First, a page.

University of Michigan faces student strikes over COVID safety

Graduate employees also demand cuts to police funding, demilitarization

R.A.s, graduate student employees and some student dining staff at the University of Michigan have gone on strike this week over COVID safety precautions.

The resident advisers went on strike first, saying in a press release cited by The Michigan Daily, that the university had not responded to their concerns about adequate COVID testing, insufficient personal protective equipment and an inability to enforce social distancing and guest restrictions.

“Failing to adhere to social distancing practices should result in real consequences such as a note on student’s permanent record/transcript that can be seen by future employers or academic institutions,” the R.A. press release says.

The R.A.s have also demanded hazard pay and rapid notifications of any positive COVID tests on their floors.

More from UB: COVID leads more colleges to go SAT/ACT optional

The Graduate Employees Organization went on strike demanding similar COVID precautions.

But it demanded further that university administrators slash the Division of Public Safety and Security’s budget by 50%, and reallocate the money to community-based justice initiatives.

The organization also wants the university to cut ties with the Ann Arbor Police Department and Immigration and Customs Enforcement.

The Graduate Employees Organization wants “access to a disarmed and demilitarized workplace, where lethal weapons are prohibited, our security services do not receive military funding, there is transparency around the use of surveillance technology, there is a standard of force for campus police, and no one faces retaliation for being unable to work due to police presence.”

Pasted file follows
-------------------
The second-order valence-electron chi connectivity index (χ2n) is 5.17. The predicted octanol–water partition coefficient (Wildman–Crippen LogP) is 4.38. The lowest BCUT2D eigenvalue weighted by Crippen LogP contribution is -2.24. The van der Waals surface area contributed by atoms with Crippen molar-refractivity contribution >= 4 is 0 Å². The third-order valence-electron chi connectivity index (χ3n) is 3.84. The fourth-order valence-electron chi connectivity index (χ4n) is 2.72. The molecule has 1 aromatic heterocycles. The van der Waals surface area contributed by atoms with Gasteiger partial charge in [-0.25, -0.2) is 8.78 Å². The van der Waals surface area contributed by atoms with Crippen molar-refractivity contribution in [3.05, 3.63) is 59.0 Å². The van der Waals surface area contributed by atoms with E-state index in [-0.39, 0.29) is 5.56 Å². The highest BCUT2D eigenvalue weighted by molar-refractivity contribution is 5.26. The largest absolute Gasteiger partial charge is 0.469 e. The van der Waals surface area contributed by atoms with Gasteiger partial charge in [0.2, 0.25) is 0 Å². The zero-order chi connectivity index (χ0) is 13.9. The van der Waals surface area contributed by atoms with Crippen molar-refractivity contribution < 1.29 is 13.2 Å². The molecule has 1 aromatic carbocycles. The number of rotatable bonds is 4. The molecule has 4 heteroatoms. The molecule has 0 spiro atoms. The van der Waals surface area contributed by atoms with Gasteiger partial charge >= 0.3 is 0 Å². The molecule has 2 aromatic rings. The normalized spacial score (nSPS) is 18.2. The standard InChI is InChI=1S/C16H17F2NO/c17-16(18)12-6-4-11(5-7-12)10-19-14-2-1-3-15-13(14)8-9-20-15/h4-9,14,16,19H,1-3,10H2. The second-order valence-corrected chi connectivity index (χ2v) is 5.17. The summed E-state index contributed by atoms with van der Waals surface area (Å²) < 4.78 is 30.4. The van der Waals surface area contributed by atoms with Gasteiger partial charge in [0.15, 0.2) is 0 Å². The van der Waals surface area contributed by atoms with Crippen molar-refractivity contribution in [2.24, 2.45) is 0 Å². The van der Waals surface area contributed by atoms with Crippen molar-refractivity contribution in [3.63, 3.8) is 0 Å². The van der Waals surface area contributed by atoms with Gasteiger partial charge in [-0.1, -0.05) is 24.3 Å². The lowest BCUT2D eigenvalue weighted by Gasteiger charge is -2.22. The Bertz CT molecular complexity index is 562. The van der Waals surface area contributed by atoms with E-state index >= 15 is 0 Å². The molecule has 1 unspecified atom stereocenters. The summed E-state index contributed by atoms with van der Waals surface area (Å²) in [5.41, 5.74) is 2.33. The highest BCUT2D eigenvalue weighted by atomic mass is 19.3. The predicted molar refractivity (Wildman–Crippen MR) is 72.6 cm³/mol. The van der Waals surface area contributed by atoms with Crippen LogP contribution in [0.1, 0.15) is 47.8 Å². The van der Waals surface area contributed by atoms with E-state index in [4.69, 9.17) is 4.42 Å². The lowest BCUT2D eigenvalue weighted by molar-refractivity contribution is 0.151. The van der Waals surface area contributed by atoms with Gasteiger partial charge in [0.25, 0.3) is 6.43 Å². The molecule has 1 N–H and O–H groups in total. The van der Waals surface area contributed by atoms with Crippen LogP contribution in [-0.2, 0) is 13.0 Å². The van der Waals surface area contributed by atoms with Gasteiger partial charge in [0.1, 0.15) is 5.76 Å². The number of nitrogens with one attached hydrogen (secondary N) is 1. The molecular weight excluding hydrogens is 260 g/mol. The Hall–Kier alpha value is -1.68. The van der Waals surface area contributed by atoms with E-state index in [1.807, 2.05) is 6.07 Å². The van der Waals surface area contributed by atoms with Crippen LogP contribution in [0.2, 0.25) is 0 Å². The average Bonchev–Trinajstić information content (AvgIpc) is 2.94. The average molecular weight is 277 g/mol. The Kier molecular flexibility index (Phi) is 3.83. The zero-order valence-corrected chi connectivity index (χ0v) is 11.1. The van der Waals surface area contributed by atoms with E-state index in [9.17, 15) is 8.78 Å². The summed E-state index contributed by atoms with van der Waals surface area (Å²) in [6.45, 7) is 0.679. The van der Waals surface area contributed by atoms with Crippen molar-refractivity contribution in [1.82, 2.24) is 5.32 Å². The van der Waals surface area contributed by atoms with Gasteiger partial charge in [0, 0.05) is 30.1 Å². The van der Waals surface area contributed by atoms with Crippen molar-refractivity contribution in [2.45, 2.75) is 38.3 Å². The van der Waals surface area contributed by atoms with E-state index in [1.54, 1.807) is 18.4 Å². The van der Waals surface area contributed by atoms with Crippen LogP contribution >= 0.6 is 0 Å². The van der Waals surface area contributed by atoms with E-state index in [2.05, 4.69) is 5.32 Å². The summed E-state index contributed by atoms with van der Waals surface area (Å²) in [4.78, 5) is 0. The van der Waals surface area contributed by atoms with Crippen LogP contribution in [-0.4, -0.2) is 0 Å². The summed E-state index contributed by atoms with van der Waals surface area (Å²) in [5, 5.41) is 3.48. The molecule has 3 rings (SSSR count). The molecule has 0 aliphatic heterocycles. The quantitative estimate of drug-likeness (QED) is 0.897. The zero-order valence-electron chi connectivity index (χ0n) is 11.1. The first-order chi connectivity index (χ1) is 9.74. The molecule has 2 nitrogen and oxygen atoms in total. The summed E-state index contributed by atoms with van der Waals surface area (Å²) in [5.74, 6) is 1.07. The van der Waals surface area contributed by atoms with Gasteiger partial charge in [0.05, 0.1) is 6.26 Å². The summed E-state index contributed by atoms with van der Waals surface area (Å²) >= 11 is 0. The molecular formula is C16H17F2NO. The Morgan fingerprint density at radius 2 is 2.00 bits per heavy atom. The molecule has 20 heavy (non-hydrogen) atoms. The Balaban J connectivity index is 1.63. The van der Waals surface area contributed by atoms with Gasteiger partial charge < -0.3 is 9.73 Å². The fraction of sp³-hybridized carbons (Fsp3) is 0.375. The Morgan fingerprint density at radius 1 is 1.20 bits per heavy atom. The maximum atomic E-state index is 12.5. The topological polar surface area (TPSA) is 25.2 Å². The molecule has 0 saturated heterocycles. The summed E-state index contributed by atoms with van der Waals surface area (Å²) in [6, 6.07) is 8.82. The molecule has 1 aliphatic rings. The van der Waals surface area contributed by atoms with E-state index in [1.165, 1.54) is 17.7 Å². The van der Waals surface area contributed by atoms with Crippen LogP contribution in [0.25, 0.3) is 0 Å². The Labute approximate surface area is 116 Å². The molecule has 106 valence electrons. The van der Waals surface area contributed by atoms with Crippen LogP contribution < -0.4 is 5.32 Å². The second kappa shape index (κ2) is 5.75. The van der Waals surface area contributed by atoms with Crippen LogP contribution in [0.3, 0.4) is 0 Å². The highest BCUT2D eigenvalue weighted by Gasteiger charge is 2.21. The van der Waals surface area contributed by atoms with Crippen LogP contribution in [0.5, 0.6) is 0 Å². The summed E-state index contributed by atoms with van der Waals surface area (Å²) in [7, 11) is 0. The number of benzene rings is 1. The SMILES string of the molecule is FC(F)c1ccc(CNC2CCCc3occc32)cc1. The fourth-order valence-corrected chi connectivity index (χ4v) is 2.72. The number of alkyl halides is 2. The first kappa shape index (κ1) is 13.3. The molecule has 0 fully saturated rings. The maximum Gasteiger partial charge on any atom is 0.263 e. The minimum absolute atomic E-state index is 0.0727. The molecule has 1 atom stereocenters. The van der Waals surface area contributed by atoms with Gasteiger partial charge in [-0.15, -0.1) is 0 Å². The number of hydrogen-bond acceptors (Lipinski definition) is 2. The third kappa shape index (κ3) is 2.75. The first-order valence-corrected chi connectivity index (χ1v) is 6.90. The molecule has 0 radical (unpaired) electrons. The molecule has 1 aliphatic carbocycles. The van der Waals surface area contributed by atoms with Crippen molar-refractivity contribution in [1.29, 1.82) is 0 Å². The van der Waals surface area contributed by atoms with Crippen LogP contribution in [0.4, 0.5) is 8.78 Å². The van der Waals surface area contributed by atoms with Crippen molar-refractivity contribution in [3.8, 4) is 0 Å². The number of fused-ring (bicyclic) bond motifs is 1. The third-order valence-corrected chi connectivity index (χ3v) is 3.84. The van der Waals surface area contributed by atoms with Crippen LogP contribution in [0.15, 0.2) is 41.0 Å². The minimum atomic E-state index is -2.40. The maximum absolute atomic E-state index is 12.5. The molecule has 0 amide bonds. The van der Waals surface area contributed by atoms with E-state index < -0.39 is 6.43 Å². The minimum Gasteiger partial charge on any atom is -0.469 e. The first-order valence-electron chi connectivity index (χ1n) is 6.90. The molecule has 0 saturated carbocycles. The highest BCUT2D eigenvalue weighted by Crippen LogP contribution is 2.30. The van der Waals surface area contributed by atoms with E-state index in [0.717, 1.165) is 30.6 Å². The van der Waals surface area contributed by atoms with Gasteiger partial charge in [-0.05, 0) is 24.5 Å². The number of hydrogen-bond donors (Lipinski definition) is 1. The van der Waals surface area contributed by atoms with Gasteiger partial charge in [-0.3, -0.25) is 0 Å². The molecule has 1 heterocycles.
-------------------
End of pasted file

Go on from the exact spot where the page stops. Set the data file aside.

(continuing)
Regarding COVID, the organization is asking that graduate employees be allowed to work remotely, no questions asked, and be provided with the resources needed to work from home.

More from UB: Making college dining safe in a time of coronavirus

They have also asked for degree extensions, $2,500 unconditional emergency grants, rent freezes and flexible leases for on-campus housing.

Finally, a group of University of Michigan student dining employees said they would walk off the job Friday night over unsafe working conditions, The Michigan Daily reported.

The employees want frequent COVID and “a clear and transparent sanitation plan which is consistently enforced by management,” the student newspaper reported.

UB’s coronavirus page offers complete coverage of the impacts on higher ed.

Matt Zalaznick
Matt Zalaznick
Matt Zalaznick is a life-long journalist. Prior to writing for District Administration he worked in daily news all over the country, from the NYC suburbs to the Rocky Mountains, Silicon Valley and the U.S. Virgin Islands. He's also in a band.

Most Popular